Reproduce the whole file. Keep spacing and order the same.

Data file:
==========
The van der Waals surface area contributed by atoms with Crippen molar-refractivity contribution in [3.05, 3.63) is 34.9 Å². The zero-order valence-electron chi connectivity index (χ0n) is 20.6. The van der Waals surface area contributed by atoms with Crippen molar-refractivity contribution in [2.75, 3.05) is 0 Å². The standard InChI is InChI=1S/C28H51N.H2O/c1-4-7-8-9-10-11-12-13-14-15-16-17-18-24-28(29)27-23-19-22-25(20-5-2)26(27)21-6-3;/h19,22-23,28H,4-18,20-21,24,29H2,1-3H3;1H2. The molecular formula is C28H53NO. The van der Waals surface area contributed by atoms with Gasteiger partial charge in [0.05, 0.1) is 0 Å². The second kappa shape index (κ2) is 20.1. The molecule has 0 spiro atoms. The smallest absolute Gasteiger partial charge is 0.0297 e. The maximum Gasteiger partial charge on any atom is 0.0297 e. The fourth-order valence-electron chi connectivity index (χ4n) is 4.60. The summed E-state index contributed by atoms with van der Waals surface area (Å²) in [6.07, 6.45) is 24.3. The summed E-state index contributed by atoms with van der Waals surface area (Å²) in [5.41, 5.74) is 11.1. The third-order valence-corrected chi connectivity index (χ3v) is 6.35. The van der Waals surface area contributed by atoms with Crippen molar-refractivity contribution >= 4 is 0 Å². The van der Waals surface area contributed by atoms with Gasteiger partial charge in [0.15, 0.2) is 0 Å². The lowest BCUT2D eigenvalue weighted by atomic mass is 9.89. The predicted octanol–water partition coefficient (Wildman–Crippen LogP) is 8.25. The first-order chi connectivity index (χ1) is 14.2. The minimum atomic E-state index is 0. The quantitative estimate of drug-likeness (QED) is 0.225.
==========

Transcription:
The van der Waals surface area contributed by atoms with Crippen molar-refractivity contribution in [3.05, 3.63) is 34.9 Å². The zero-order valence-electron chi connectivity index (χ0n) is 20.6. The van der Waals surface area contributed by atoms with Crippen molar-refractivity contribution in [2.75, 3.05) is 0 Å². The standard InChI is InChI=1S/C28H51N.H2O/c1-4-7-8-9-10-11-12-13-14-15-16-17-18-24-28(29)27-23-19-22-25(20-5-2)26(27)21-6-3;/h19,22-23,28H,4-18,20-21,24,29H2,1-3H3;1H2. The molecular formula is C28H53NO. The van der Waals surface area contributed by atoms with Gasteiger partial charge in [0.05, 0.1) is 0 Å². The second kappa shape index (κ2) is 20.1. The molecule has 0 spiro atoms. The smallest absolute Gasteiger partial charge is 0.0297 e. The maximum Gasteiger partial charge on any atom is 0.0297 e. The fourth-order valence-electron chi connectivity index (χ4n) is 4.60. The summed E-state index contributed by atoms with van der Waals surface area (Å²) in [6.07, 6.45) is 24.3. The summed E-state index contributed by atoms with van der Waals surface area (Å²) in [5.41, 5.74) is 11.1. The third-order valence-corrected chi connectivity index (χ3v) is 6.35. The van der Waals surface area contributed by atoms with Crippen molar-refractivity contribution >= 4 is 0 Å². The van der Waals surface area contributed by atoms with Gasteiger partial charge in [0.15, 0.2) is 0 Å². The lowest BCUT2D eigenvalue weighted by atomic mass is 9.89. The predicted octanol–water partition coefficient (Wildman–Crippen LogP) is 8.25. The first-order chi connectivity index (χ1) is 14.2. The minimum atomic E-state index is 0. The quantitative estimate of drug-likeness (QED) is 0.225.